“Who chooses this is an independent committee and part of their selection process is who is most qualified and who’s been doing it the longest and that would be me.”

Barrow says if he gets the contract, he could have a monopoly for the ferry services in a certain location for a certain period to time, which is usually 10 years.

“Once you see the prospectus, they want certain things… larger boats, this and that.  So you know, you can speculate all you want. Until you see the prospectus to bid on it, you don’t know what they want.”

Cape Lookout National Seashore expects the prospectus to be released before the end of 2013.  Barrow says there are about 10 privately owned passenger ferry companies that operate in Harkers Island and Down East Carteret County.  This week, we contacted passenger ferry businesses in Beaufort, Harkers Island and Bogue Banks to hear how the contracted ferry service would impact their business.  While they declined to be taped for interviewed, the consensus was that the new plan would threaten their business.  When asked if Cape Lookout National Seashore was duplicating a service that is already being provided, Park superintendent Pat Kenney says…

“We also feel like under the current situation, we do not have control of the schedule and we can provide regular service to the public that want to go to the national park.”

An estimated 80,000 people use private passenger ferries to access Cape Lookout National Seashore annually.   Kenney believes that by providing its own passenger ferry service, Carteret County and the Cape Lookout National Seashore could see an increase in tourism.

“When they plan visits, they seek out National Parks.  Having a seamless system that as far as transportation to these offshore Islands would potentially result in a growth.”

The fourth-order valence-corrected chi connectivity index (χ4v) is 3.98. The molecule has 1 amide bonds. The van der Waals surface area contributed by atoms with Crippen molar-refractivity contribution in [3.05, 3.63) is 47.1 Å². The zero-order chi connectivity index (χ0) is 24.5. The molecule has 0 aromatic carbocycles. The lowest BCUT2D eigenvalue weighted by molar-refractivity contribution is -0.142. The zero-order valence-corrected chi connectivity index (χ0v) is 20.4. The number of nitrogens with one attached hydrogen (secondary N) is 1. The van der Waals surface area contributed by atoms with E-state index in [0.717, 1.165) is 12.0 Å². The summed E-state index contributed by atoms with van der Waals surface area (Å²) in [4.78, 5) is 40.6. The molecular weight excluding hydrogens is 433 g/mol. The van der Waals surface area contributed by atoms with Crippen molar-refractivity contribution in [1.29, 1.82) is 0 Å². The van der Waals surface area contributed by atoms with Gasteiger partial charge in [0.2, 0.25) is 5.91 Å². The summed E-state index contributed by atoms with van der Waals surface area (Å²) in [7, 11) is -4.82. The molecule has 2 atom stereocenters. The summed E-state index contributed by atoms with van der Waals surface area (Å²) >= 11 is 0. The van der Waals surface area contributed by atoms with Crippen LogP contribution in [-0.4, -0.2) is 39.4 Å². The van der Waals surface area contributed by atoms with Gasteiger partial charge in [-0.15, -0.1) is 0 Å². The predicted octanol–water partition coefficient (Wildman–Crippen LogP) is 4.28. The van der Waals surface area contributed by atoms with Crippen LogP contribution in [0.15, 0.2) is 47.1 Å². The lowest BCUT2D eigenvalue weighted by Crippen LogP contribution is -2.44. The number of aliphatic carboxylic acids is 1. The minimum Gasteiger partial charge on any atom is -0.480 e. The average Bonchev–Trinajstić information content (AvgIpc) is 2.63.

The Cape Lookout National Seashore released a Passenger Ferry Transportation Feasibility Study which lists how many people would use the ferry service for the next 12 years.  According to the midrange forecast, ridership from Harkers Island could increase by almost 8,000 visitors by the year 2024.  The mid-range estimate for people departing from the Beaufort site would increase by over 6,000 visitors over a 12 year period.  That number may not seem like a lot, but when you factor in the ferry fees, the move would mean more tourism dollars flowing into Harkers Island’s local economy and the preservation of our state’s wildlife and coastal environment.  

Kenney believes the park’s new ferry service could begin operation in the Spring of 2014, once the environmental assessment is complete, facility improvements have been made and local ferry services have been contracted.  The public comment period for the project will remain open through October 15th.  I’m Jared Brumbaugh.

Jared Brumbaugh is the Assistant General Manager for Public Radio East. An Eastern North Carolina native, Jared began his professional public radio career at Public Radio East while he was a student at Craven Community College earning his degree in Electronics Engineering Technology. During his 15+ years at Public Radio East, he has served as an award-winning journalist, producer, and on-air host. When not at the station, Jared enjoys hiking, traveling, and honing his culinary skills.